Scottish-born economist - Angus Deaton - recently published his new book - An Immigrant Economist…
Back in warm and sunny Newcastle. It is quite amazing how strident the attack on government deficits has become. There is very little recognition of the scale of the economic disaster that still plagues our economies. Even relatively unscathed economies like Australia is carrying 12.5 per cent labour underutilisation rates. That is bad enough. The majority of nations are in much worse shape. The scale of this disaster is so great that you might wonder who is going to be made to pay – given that the crisis was brought on by human folly. Why are those responsible being brought to account? The reality is that the criminals who led us into this disaster have done very well out of the bailout packages that they now oppose. You would have to indict the majority of my profession to achieve justice. So we might want a “national reconciliation” process to allow us to move on and forgive those that caused this. The problem is that the perpetrators are not humble in their failing. Far from it – they are now leading the charge attacking budget deficits using the same economic theories that caused the crisis. How the hell does anyone think these characters have anything to say any more? They were wrong before … so what’s changed?
The French have taken over the G20 administration – and hosted their first meeting last week in Paris (February 18-19, 2011). The results of that weekend were summarised in the Official Communique.
All I can say is what did the world do to deserve this sort of leadership. Anarchy would be preferable. I suppose at least the “leaders” get a nice city to spend their expense accounts in while on “official duty”.
The Communiqué noted that:
We reaffirm our willingness to ensure a consistent and coordinated response to the challenges we face, address the root causes of the crisis and restore global economic growth on a sounder basis.
So given that austerity is the direction the big economies are taking “a consistent and coordinated response” means the G20 is an institution preaching and enforcing austerity.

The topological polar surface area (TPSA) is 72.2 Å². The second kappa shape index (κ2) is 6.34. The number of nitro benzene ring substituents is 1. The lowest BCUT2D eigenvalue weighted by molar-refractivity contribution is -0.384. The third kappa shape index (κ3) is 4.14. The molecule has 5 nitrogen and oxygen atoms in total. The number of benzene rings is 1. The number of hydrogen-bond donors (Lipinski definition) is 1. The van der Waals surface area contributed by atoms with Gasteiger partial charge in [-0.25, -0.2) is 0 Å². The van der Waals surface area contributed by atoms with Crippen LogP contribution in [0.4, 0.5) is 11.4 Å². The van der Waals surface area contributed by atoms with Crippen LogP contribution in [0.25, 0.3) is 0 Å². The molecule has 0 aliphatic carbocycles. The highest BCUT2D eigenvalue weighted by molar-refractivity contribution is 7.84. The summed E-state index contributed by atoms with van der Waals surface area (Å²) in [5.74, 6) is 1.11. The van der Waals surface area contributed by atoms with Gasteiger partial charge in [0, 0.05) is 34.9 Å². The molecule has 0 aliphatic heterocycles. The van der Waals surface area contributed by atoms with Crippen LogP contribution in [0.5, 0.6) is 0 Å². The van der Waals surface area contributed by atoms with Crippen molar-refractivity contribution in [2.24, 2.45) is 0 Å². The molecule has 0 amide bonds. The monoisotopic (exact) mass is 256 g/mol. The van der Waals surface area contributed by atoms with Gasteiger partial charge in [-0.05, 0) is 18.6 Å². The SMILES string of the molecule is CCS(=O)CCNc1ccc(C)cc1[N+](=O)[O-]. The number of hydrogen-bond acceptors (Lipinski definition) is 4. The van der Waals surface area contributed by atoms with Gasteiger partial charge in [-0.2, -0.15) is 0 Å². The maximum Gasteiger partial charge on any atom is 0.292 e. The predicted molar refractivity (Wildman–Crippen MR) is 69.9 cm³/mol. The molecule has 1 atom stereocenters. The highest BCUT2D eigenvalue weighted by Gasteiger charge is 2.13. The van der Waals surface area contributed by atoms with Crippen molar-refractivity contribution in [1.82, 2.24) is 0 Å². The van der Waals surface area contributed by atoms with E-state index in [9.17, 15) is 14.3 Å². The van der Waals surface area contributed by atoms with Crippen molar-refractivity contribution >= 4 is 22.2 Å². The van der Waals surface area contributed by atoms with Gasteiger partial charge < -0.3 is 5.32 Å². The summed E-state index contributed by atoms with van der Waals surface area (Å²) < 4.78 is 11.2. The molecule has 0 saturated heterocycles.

But they have gone one step further at this meeting – they are now proposing a (watered down):
… set of indicators that will allow us to focus, through an integrated two-step process, on those persistently large imbalances which require policy actions.
I say watered down because the overwhelming sentiment is anti-Chinese yet they declined to tackle that question (which is a non-issue anyway) head-on.
What are these indicators? My preferred indicators which address the “persistently large imbalances” across and within nations would include:
1. Gap between full employment and the current official rate of unemployment (where I would measure full employment to be around 2 per cent but only include frictional unemployment – that is, people moving between jobs). These should be available at regional, national and international levels. There are “persistently large imbalances” in this area across nations.
2. Extent of underemployment – many nations are now also enduring rising underemployment as demand-deficient economies fail to produce enough hours of work to match the preferences for hours by the willing labour force. Underemployment means loss of income and loss of potential output. There are “persistently large imbalances” in this area across nations.
3. Broader forms of labour market exclusion including the discouraged worker effect (so participation rate falling during recession) as workers give up looking for work that is not there. Then we know there are many marginal workers that could be productive in given circumstances. We need to measure that group and articulate the reasons so that if they are amenable to policy relief, such interventions can be designed. There are “persistently large imbalances” in this area across nations.
4. Extent of disability in the labour market so that policies can be designed which enhance the workplace design to allow those who are willing to work and can achieve some active role in the workplace. There are “persistently large imbalances” in this area across nations.
5. Extent of corporate welfare built into budgets – so there is no reason for the private firms to receive any government support (whether it be risk free income flows from bond issuance or other tax lurks and subsidies etc. These need to be flushed out entirely because they largely are drains on the expenditure system. There are “persistently large imbalances” in this area across nations.
6. Extent to which private firms obey regulations. These indicators would allow the government to prosecute more freely the corrupt private corporate behaviour. There are “persistently large imbalances” in this area across nations.
7. Extent to which real GDP growth is consistent with environmental sustainability. Companies that go into poorer nations and pollute would be identified (for example, the mining companies in Papua-New Guinea). Advanced nations would be judged in terms of “green-consistent” growth and firms/industries that failed to meet green growth principles would be first of all fined then rendered illegal. There are “persistently large imbalances” in this area across nations.
8. Extent to which trade between nations is fair rather than free. These indicators could drill down to the firm level to weed out companies that exploit child labour and kill unionists. Major US companies like Apple could be heavily fined for breaches of a “fair trade” doctrine. There are “persistently large imbalances” in this area across nations.